With regard to the worship of the golden calf, Moses asked, “Who is on the LORD’S side? Let him come unto me” (Exod. 32:26). Because all of the Levites went over to him, Moses said God would give them the office of the priesthood and take it away from the firstborn. In other words, the Levites were substituted for the firstborn of Israel. Moses instructed the Levites who came to him to slay every man who was involved in sacrificing to the golden calf, even if those individuals were their brothers, their best friend, or a relative. Because they loved God in spite of the cost, the Levites were honored.

Q: Is there a class at this end of the age comparable to those who worshipped the golden calf, indicating we should speak up against them?

A: There is not necessarily a specific application to the end of the age, for the picture has applied to the antitypical priesthood throughout the Gospel Age. Many Christians have this test. Somewhere in the Christian’s life, when he is more mature, he will have to take such a stand against an individual close to him, in or out of the brotherhood. Or perhaps an idol of some kind has to be cut off. We must love God supremely. We are weak in the flesh because many things distract us from thinking about God, but we need this theme of purpose so that if something should arise between God and us, we will obey God first. All of the Little Flock will have this test, but not necessarily those who do not measure up to this degree of worthiness.

Putty is not tested, so the degree of development indicates whether this test will come. For each step faithfully taken under such conditions, a commensurate reward is given, even in the present life in most cases. However, we should act on faith and not on the thought of reward.

1 Sam. 2:30 Wherefore the LORD God of Israel saith, I said indeed that thy house, and the house of thy father, should walk before me for ever: but now the LORD saith, Be it far from me; for them that honour me I will honour, and they that despise me shall be lightly esteemed.

Because of disobedience, God said He would remove Eli and his posterity from the priesthood.

Q: Initially Eli, and probably even his sons in their younger days, must have been obedient.

Otherwise, why would Hannah have committed Samuel to Eli? Did conditions get progressively worse after Samuel came on the scene?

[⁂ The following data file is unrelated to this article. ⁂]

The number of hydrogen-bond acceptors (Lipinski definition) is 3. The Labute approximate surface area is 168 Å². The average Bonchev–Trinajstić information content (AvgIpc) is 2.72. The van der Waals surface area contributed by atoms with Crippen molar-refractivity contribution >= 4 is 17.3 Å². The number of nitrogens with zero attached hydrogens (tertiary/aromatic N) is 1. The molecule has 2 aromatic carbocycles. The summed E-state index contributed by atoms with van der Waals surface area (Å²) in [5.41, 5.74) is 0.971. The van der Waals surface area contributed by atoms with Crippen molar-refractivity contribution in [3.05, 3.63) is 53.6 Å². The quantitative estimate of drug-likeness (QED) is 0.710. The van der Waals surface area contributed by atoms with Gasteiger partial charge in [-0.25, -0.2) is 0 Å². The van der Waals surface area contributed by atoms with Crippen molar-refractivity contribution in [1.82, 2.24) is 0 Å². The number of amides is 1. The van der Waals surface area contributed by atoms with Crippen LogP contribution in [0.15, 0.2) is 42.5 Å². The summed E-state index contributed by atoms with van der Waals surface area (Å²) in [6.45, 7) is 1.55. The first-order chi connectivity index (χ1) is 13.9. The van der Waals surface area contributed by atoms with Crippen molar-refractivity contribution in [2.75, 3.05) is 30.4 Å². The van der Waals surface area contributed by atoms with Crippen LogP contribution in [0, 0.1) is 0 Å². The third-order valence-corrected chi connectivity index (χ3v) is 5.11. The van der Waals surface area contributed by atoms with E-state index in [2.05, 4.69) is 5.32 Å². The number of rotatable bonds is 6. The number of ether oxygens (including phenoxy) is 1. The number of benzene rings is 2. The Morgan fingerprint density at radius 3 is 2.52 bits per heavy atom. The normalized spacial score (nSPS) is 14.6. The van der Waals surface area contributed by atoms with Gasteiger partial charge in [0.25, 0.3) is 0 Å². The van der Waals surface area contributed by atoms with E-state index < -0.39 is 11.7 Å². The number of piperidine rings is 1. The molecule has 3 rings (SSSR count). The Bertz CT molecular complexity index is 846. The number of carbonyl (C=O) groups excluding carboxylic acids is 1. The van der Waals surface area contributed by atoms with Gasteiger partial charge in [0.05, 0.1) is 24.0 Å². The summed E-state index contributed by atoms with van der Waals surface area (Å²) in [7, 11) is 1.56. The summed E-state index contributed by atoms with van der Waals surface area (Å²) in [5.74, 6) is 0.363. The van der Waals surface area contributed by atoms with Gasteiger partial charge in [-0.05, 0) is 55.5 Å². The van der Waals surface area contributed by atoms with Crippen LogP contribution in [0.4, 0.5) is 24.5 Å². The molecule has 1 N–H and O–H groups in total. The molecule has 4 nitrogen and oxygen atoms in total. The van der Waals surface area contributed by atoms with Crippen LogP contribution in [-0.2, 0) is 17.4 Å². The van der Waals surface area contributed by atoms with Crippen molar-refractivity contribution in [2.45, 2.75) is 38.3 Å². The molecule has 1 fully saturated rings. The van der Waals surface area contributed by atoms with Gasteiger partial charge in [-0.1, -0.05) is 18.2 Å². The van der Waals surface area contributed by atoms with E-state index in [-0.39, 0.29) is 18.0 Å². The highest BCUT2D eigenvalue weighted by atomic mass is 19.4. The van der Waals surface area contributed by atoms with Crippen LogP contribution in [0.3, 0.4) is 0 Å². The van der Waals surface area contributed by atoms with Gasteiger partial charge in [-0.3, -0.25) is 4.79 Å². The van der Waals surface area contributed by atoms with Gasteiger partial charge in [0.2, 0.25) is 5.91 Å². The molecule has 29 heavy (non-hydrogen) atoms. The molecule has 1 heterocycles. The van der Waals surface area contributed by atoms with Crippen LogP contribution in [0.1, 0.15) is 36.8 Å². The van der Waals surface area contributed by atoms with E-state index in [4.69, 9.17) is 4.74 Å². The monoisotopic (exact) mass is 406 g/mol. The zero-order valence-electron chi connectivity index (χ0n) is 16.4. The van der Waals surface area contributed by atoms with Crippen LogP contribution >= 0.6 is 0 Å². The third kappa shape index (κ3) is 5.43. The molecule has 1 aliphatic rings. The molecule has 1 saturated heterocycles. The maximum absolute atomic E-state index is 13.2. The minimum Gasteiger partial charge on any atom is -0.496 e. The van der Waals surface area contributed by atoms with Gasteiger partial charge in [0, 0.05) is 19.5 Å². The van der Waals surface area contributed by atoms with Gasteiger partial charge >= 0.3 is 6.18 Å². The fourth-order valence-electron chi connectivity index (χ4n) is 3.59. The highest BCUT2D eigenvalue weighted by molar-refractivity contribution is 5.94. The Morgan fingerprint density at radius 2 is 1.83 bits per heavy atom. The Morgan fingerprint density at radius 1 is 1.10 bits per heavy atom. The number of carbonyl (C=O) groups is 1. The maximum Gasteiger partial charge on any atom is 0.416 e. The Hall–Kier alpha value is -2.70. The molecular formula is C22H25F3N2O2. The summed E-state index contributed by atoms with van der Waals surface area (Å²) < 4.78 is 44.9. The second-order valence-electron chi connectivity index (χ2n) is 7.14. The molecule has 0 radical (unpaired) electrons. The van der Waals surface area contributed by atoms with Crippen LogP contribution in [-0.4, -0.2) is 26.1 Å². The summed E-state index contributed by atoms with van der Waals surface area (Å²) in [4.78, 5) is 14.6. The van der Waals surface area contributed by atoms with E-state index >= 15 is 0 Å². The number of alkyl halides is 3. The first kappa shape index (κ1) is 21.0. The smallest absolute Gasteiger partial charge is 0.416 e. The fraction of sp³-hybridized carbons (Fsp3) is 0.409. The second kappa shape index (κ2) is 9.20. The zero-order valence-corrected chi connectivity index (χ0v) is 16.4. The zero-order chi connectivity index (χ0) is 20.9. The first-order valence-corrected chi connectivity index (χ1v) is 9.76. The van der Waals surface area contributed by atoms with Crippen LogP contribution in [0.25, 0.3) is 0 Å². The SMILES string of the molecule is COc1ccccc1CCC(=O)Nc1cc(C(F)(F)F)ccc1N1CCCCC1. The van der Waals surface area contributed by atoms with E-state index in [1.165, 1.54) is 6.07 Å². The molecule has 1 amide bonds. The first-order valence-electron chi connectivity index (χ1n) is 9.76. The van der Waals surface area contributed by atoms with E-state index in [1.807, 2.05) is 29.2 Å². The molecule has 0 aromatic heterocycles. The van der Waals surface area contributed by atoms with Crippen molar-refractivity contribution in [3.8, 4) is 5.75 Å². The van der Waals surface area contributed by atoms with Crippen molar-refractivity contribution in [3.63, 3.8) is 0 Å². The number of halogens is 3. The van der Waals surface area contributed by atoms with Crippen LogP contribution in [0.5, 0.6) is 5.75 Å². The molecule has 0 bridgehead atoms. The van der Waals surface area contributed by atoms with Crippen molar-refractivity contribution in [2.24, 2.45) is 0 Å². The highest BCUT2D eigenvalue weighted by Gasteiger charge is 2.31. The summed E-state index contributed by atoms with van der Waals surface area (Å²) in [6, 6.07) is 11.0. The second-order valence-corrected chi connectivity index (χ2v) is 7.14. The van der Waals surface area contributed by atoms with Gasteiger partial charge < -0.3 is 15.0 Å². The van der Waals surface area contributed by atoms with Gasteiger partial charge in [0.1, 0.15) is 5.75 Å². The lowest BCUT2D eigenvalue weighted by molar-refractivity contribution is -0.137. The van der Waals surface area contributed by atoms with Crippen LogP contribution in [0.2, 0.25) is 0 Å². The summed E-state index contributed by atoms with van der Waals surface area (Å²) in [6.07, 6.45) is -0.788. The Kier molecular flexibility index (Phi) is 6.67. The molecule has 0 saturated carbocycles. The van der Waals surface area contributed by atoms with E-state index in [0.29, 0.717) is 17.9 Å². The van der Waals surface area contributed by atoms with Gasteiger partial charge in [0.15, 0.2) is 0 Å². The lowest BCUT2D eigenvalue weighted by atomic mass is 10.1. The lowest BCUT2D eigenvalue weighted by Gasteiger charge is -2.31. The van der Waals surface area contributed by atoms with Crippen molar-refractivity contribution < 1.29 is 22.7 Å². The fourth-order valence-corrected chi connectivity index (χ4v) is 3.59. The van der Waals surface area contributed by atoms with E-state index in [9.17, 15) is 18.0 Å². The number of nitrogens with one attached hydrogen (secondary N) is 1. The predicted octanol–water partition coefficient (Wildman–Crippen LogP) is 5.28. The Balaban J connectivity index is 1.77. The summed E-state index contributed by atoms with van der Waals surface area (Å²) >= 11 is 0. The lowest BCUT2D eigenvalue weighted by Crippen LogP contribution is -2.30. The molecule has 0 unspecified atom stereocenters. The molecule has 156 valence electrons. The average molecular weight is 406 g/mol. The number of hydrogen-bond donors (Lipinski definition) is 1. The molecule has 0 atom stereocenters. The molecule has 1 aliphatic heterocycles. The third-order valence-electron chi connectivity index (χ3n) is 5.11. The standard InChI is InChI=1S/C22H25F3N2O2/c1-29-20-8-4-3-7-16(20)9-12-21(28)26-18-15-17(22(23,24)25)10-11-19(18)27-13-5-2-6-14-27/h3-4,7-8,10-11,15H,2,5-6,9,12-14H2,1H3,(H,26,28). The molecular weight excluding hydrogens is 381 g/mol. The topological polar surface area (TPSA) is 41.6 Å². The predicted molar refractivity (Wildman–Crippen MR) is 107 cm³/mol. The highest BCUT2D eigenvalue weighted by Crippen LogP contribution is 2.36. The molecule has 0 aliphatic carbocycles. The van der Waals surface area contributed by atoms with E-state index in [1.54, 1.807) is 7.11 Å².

A: God’s office is another matter. For instance, we aspire to the spiritual priesthood of God— not only that we might be considered as such in the present life but also that we might prove to be faithful kings and priests to God in the future. However, if we went by the failures or the practices of other people, every one of us would see discouraging examples. Our dedication is to the Lord, so even if the whole world goes astray, we want to make our calling and election sure. Therefore, we cannot use the poor examples of others as an excuse in our desire to attain that high goal.

Comment: Since Hannah went to Shiloh only once a year, she may not have been fully aware of the sins of the sons. Uppermost in her mind was how she could serve the Lord.

Comment: Eli pictures the Great Company, who do not start out with that destiny in mind. Therefore, initially they must have had the ability to make their calling and election sure.

Reply: That is true, but the instruction one receives is a factor. An individual can be wellintentioned, but if he does not have the proper principles, which should get clearer as he grows, he will not attain the Little Flock. In proportion as one desires to grow, if he does not hear right doctrine, which shows the proper way, his consecration will be affected—unless he personally prays to God for help and direction. He must want to know God’s Word and will more clearly. He must be determined that whatever God’s will is, he will do it. In answer to prayer, he will find out that obedience is difficult, but if he follows through, that is to his credit.

Some brethren want to obey until they come to a trial that they consider to be too difficult.

Consider Hannah. She prayed to God for a child, saying, “If I get this man child, I will give him wholly to you” (1 Sam. 1:11 paraphrase). After weaning Samuel, she sacrificed him. Since she lived in southern Israel and the Tabernacle was in northern Israel, she was away from her son all year until she went up to Shiloh to give him a coat and to have some fellowship with him. She kept her word, but what would normally happen? A woman would pray and get the child and then forget her promise or find excuses to delay fulfilling it—and the longer the delay, the less apt she would be to ever fulfill the promise. At the time Hannah made the commitment, she would not have realized the full tugging of the heart that she would experience. But to her credit, she kept her word. This is the type of character that will make the Little Flock. Abraham was fully willing to slay Isaac, in whom the promise was. Therefore, whether or not one makes his calling and election sure may have nothing to do with the individual himself but with a diversionary goal, practice, or idol apart from what God’s will is for him. Frequently the test that comes pertains to personalities.